WW
I don't believe any of that because you're missing the point. :wink:

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Re: What is the most direct way to realize "I" does not exist?

Post by Webwanderer » Sat Nov 27, 2010 2:22 am

Enigma, I'll leave you with the last word, and our readers to decide for themselves. May we all choose wisely. :D

WW

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Re: What is the most direct way to realize "I" does not exist?

Post by Ralph » Sat Nov 27, 2010 3:24 am

Webwanderer wrote :
Enigma, I'll leave you with the last word, and our readers to decide for themselves. May we all choose wisely. :D
hmmm... :roll:

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Re: What is the most direct way to realize "I" does not exist?

Post by karmarider » Sat Nov 27, 2010 6:16 pm

enigma wrote:The notion that there can be a clear understanding of the essential nature of Self, is a misunderstanding. The purpose of life is life. The nature of life is life. The essence of Being is to be. Simple, simple, because all of this is prior to mind and it's stories of purpose and complete understanding and the nature of this or that.
This is the simple truth, but very difficult for the ego, which gets a lot of juice from conceptualizing. The ego's will to survive can lead it to theorize, conceptualize, push and pull concepts this way and that way, until beliefs and terminology about awakening and awareness harden into something the mind is satisfied with, and can draw a boundary around it, and when other concepts and terminology don't quite smell the same, there is rejection.

Krishnamurti was right in that the devil does not have to worry about Truth being out in the open, because the ego's will to survive is strong, and it will immediately organize and conceptualize Truth.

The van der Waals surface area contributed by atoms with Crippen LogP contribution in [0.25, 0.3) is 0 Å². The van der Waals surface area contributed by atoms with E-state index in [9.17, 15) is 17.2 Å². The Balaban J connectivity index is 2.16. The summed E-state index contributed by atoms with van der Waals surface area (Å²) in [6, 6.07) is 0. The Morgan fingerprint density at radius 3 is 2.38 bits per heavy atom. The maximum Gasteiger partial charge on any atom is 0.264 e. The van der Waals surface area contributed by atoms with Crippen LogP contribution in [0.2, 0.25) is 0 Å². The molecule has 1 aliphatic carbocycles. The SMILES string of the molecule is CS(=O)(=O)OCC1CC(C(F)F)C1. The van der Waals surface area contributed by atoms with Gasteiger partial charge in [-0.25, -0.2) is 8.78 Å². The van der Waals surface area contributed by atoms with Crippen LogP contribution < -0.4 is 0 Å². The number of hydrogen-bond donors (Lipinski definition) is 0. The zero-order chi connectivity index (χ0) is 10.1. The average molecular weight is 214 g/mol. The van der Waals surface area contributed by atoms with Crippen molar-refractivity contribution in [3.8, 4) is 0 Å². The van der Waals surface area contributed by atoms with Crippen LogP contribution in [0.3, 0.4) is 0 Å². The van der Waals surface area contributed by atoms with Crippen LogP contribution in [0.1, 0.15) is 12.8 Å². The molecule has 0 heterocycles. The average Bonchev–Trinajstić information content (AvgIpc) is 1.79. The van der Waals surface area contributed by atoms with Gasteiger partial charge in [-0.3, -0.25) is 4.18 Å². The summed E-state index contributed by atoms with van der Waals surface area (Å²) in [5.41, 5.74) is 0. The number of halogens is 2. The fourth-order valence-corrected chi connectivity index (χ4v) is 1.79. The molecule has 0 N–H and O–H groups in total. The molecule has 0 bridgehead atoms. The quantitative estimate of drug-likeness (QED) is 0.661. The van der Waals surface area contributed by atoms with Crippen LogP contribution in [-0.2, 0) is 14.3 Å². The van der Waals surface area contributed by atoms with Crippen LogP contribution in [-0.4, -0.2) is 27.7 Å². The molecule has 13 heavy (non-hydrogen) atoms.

When you look for it, it's pretty obvious that any one time some particular theory and terminology comes into favor on this forum.
enigma wrote:If there is such a thing as understanding, it's in the clarity of what is NOT so as one views the stories from a place of no perspective at all, and talks about how they're just stories. Stories are fine until they are believed, and then they can become a problem to solve. How can I understand? What is my purpose? How can I comprehend the purpose or the nature or the Self?
You can't, not because you're brain hasn't developed enough or you're not thinking in the right way, but because there is nothing to understand.
Jed McKenna has it right when he says all we need to worry about is the very next question. It's difficult for the ego to see that a conceptual understanding is not needed for recognition, and often gets in the way of recognition, and sometimes even disguises itself as recognition.

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Re: What is the most direct way to realize "I" does not exist?

Post by Ralph » Sat Nov 27, 2010 8:25 pm

karmarider wrote:
It's difficult for the ego to see that a conceptual understanding is not needed for recognition, and often gets in the way of recognition, and sometimes even disguises itself as recognition.
Yes ... and sometimes it even disguises itself as the one who just said this. :wink:

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Re: What is the most direct way to realize "I" does not exist?

Post by enigma » Sat Nov 27, 2010 10:35 pm

Ego is always the one talking. It's okay.

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Re: What is the most direct way to realize "I" does not exist?

Post by karmarider » Sat Nov 27, 2010 11:42 pm

Ralph wrote:
karmarider wrote:
It's difficult for the ego to see that a conceptual understanding is not needed for recognition, and often gets in the way of recognition, and sometimes even disguises itself as recognition.
Yes ... and sometimes it even disguises itself as the one who just said this. :wink:
Of course.

It's my ego talking, and when you cleverly pointed this out, it's your ego talking.

Every word is a concept, and as as soon as a word is used, it is pointing to something. When this is recognized, it is one thing, when it is not recognized, then conceptual stories are believed, and they harden into dogma and specific terminology. Any theory of awakening is limiting. Even the ones that come from "direct experience" or "subtle knowningness" are limiting when they harden into boundaries.